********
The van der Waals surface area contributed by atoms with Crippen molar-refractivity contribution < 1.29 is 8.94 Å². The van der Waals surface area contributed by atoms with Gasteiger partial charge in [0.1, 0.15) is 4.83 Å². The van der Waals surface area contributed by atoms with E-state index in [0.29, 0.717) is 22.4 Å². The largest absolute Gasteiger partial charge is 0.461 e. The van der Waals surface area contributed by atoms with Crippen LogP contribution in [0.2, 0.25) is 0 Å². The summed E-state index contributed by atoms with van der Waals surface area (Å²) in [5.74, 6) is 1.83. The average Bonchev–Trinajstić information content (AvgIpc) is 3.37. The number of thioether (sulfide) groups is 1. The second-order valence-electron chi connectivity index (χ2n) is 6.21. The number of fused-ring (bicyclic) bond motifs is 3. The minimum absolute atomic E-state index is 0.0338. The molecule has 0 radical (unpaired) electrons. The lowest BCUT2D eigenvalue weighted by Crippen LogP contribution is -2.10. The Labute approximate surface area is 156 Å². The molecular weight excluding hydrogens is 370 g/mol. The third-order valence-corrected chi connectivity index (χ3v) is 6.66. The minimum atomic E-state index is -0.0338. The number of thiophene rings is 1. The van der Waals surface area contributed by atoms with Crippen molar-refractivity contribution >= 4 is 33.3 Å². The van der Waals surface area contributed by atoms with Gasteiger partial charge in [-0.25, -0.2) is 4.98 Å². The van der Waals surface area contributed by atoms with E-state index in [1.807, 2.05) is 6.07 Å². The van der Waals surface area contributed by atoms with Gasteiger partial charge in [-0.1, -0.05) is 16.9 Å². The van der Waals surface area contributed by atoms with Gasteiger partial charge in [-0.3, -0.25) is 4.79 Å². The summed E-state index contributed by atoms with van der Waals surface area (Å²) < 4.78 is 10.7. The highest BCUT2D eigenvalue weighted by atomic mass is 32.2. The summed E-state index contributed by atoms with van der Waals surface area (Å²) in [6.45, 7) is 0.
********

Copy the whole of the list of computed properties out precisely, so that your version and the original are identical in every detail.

The van der Waals surface area contributed by atoms with Crippen molar-refractivity contribution < 1.29 is 8.94 Å². The van der Waals surface area contributed by atoms with Gasteiger partial charge in [0.1, 0.15) is 4.83 Å². The van der Waals surface area contributed by atoms with E-state index in [0.29, 0.717) is 22.4 Å². The largest absolute Gasteiger partial charge is 0.461 e. The van der Waals surface area contributed by atoms with Crippen LogP contribution in [0.2, 0.25) is 0 Å². The summed E-state index contributed by atoms with van der Waals surface area (Å²) in [5.74, 6) is 1.83. The average Bonchev–Trinajstić information content (AvgIpc) is 3.37. The number of thioether (sulfide) groups is 1. The second-order valence-electron chi connectivity index (χ2n) is 6.21. The number of fused-ring (bicyclic) bond motifs is 3. The minimum absolute atomic E-state index is 0.0338. The molecule has 0 radical (unpaired) electrons. The lowest BCUT2D eigenvalue weighted by Crippen LogP contribution is -2.10. The Labute approximate surface area is 156 Å². The molecular weight excluding hydrogens is 370 g/mol. The third-order valence-corrected chi connectivity index (χ3v) is 6.66. The minimum atomic E-state index is -0.0338. The number of thiophene rings is 1. The van der Waals surface area contributed by atoms with Crippen molar-refractivity contribution >= 4 is 33.3 Å². The van der Waals surface area contributed by atoms with Gasteiger partial charge in [-0.25, -0.2) is 4.98 Å². The van der Waals surface area contributed by atoms with E-state index in [1.807, 2.05) is 6.07 Å². The van der Waals surface area contributed by atoms with Gasteiger partial charge in [-0.1, -0.05) is 16.9 Å². The van der Waals surface area contributed by atoms with Gasteiger partial charge in [-0.3, -0.25) is 4.79 Å². The summed E-state index contributed by atoms with van der Waals surface area (Å²) < 4.78 is 10.7. The highest BCUT2D eigenvalue weighted by atomic mass is 32.2. The summed E-state index contributed by atoms with van der Waals surface area (Å²) in [6.45, 7) is 0.